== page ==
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from the March 2015 issue

Fruit

This is an official report based on the firsthand accounts of interviewees A through Z. Each entry has been abstracted and the subjects’ names have been redacted. Various fruits appear in the report. Here, the term “various” is synonymous with “many kinds.” Examples are: apple; banana; blueberry; cherry; fig; grape; kiwi; lemon; lime; lychee; mango; melon; navel orange; papaya; peach; pear; pineapple; pomegranate; strawberry; sudachi; watermelon; and yuzu. In some cases, only the general area of production is known, but in most cases countries of production have been verified: Guam, Malaysia, Mexico, New Zealand, the Philippines, etc. A more precise location, however, is listed for the Chinese peaches: “Grown in Shanghai.” Additionally, one variety of grapes is labeled “Caucasus,” indicating the Caucasus region. At the time the present document was committed to paper, there was no such country as the Caucasus. In the case of Japanese fruit, specific regions are often noted—from Chōshi-grown watermelons to produce from Aomori, Ōita, Tokushima, and so on. We have also confirmed that, for 90% of the Japanese fruit cataloged, the prefecture in which the fruit was grown can be identified. There are two points that remain unclear. First, did the fruit actually come from the countries (regions, prefectures) listed? Second, why isnt there even one mention of fruit being produced and consumed locally? We know that in each supermarket, convenience store, and deli inspected, fruit advertised as Tokyo-grown was in fact being sold. Most of these came from the Ogasawara Islands, Tama and Nerima—the last of which indicates the “ward of production.” It’s not impossible to grow fruit in Tokyo. In fact, one can even keep bees within the city (for more, please refer to the entry on beekeeping). Nonetheless, not a single piece of Tokyo-grown fruit was reported stolen from any of the supermarkets, convenience stores, or delis. Much about the fruit-theft phenomenon remains shrouded in mystery. Repeated attempts were made to find meaningful similarities among the accused thieves. We managed to rule out a number of possibilities. Blood type, for one. Most subjects were type A, but that type is rather common among the Japanese population. Eyesight was also unrelated, as was whether or not the subject wore contact lenses. Gender was also deemed irrelevant. The ratio of male to female subjects was perfectly balanced: 5:5. What remains unclear is whether age is important. Our investigation revealed an overwhelming concentration of twenty-one- and twenty-three-year-old subjects. The oldest subject, however, was sixty-eight at the time of arrest.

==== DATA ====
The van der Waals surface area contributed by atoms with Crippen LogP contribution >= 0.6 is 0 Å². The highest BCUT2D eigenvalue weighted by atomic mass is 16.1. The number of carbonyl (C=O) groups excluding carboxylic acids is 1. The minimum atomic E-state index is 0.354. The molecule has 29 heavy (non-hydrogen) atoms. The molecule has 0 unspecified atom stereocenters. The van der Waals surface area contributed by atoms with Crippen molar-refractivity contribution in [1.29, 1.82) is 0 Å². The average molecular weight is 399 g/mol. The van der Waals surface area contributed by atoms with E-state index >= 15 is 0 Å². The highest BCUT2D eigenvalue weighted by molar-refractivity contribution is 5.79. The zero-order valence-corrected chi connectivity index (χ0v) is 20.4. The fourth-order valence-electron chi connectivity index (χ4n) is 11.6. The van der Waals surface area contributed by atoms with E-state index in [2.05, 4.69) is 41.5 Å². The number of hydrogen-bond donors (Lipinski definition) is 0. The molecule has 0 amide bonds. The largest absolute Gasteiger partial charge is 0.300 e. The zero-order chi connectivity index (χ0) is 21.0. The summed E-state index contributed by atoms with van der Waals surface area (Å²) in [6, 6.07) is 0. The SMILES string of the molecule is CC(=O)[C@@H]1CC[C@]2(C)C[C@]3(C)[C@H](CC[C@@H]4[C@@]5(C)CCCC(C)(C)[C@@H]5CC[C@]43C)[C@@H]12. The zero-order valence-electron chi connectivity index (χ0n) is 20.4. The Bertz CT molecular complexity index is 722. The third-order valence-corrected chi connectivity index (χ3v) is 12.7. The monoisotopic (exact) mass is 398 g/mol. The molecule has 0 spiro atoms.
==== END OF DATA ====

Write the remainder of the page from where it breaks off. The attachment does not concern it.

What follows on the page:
Discovering Fruit

Each subject spoke about the feeling the fruit gave them: “One of them stood out. The second I saw it, it just grabbed me.” This point was stressed by all of the alleged shoplifters. Testimonies emphasized factors such as aura, luster, or fragrance. Some spoke about light. One recalled, “The light coming off that papaya was totally different from the rest of the pile. I guess I was drawn to that.” Others mentioned the feel of the fruit. One, scouring the shelves of a certain deli, said: “I just knew—the lime felt somehow unlike the others.” It apparently took on the “feel” of a slightly overripe avocado. Concerning smell, three eerily similar remarks stand out. The first references “the body odor coming from the grapes”; the second mentions, “the banana was sweating… it had a sour, human smell to it”; the last abruptly states, “the apple smelled like my ex-boyfriend…” These comments lack any negative implication. In each statement, a feeling led the subject to discover the fruit. Displayed in supermarkets, convenience stores, and delis next to other fruit, purportedly of the same kind, this fruit was not a fruit. Or rather, it wasn’t only a fruit. It was magical—cursed. If you stared at the fruit’s rounded cheek for a moment, a mark would appear. The mark took the shape of a continent, but exactly which continent—and which countries it contains—remains unclear. Even if it were clear, it probably wouldn’t match the so-called place of production found on its label. At times, the fruit’s outline might strike its viewer as excessively clean or somehow noisy; its glow might seem overly canine. With time, the fruit’s skin might appear in double or triple… “I could feel the air vibrating.” Several subjects described the discovery process in this way. “So I just took it.” “I stole it,” etc.

The Secret Identity of Fruit

The “false” fruit remains silent. But, once exposed, it begins revealing its secret. The fruit is possessed by a deep-seated grudge. The subjects didn’t inspect the fruit closely; they only had to touch it. They could feel the sorrow with their fingertips. Every subject used the term “sadness” (or some variant thereof) at least once. We have also confirmed that the fruit writhes when squeezed firmly. One subject went on to say: “But that movement was only partial.” The following are some of the most important statements gathered early in our investigation. “When I held it up to my ear, I could hear a voice…” “There was deep emotion in there. It just kept groaning…” “I got the feeling that its flesh was linked to another world, somewhere…” Needless to say, the agency does not allow such phenomena to exist.